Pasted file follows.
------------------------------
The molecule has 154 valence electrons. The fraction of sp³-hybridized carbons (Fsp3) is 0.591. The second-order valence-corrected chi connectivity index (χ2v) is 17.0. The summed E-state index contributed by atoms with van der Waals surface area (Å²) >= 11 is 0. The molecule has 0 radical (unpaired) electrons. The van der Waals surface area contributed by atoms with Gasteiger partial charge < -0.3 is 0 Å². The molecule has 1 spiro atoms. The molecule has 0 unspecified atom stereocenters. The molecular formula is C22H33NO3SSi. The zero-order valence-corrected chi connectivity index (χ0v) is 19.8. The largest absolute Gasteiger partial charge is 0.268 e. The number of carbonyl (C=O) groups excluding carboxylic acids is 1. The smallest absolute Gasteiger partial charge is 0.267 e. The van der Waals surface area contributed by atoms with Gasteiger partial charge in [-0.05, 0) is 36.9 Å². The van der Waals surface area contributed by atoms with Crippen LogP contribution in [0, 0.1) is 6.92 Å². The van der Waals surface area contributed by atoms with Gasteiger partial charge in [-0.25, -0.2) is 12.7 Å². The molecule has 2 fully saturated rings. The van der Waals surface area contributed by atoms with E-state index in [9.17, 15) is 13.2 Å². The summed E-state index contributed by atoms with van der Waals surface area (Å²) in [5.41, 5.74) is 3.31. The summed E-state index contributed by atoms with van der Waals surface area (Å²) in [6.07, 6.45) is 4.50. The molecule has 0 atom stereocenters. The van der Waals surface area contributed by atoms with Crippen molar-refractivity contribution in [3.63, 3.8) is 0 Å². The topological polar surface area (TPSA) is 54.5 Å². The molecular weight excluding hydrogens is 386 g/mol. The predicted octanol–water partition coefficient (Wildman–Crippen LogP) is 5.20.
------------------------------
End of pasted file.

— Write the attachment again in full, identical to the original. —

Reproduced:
The molecule has 154 valence electrons. The fraction of sp³-hybridized carbons (Fsp3) is 0.591. The second-order valence-corrected chi connectivity index (χ2v) is 17.0. The summed E-state index contributed by atoms with van der Waals surface area (Å²) >= 11 is 0. The molecule has 0 radical (unpaired) electrons. The van der Waals surface area contributed by atoms with Gasteiger partial charge < -0.3 is 0 Å². The molecule has 1 spiro atoms. The molecule has 0 unspecified atom stereocenters. The molecular formula is C22H33NO3SSi. The zero-order valence-corrected chi connectivity index (χ0v) is 19.8. The largest absolute Gasteiger partial charge is 0.268 e. The number of carbonyl (C=O) groups excluding carboxylic acids is 1. The smallest absolute Gasteiger partial charge is 0.267 e. The van der Waals surface area contributed by atoms with Gasteiger partial charge in [-0.05, 0) is 36.9 Å². The van der Waals surface area contributed by atoms with Crippen LogP contribution in [0, 0.1) is 6.92 Å². The van der Waals surface area contributed by atoms with Gasteiger partial charge in [-0.25, -0.2) is 12.7 Å². The molecule has 2 fully saturated rings. The van der Waals surface area contributed by atoms with E-state index in [9.17, 15) is 13.2 Å². The summed E-state index contributed by atoms with van der Waals surface area (Å²) in [5.41, 5.74) is 3.31. The summed E-state index contributed by atoms with van der Waals surface area (Å²) in [6.07, 6.45) is 4.50. The molecule has 0 atom stereocenters. The van der Waals surface area contributed by atoms with Crippen molar-refractivity contribution in [3.63, 3.8) is 0 Å². The topological polar surface area (TPSA) is 54.5 Å². The molecular weight excluding hydrogens is 386 g/mol. The predicted octanol–water partition coefficient (Wildman–Crippen LogP) is 5.20.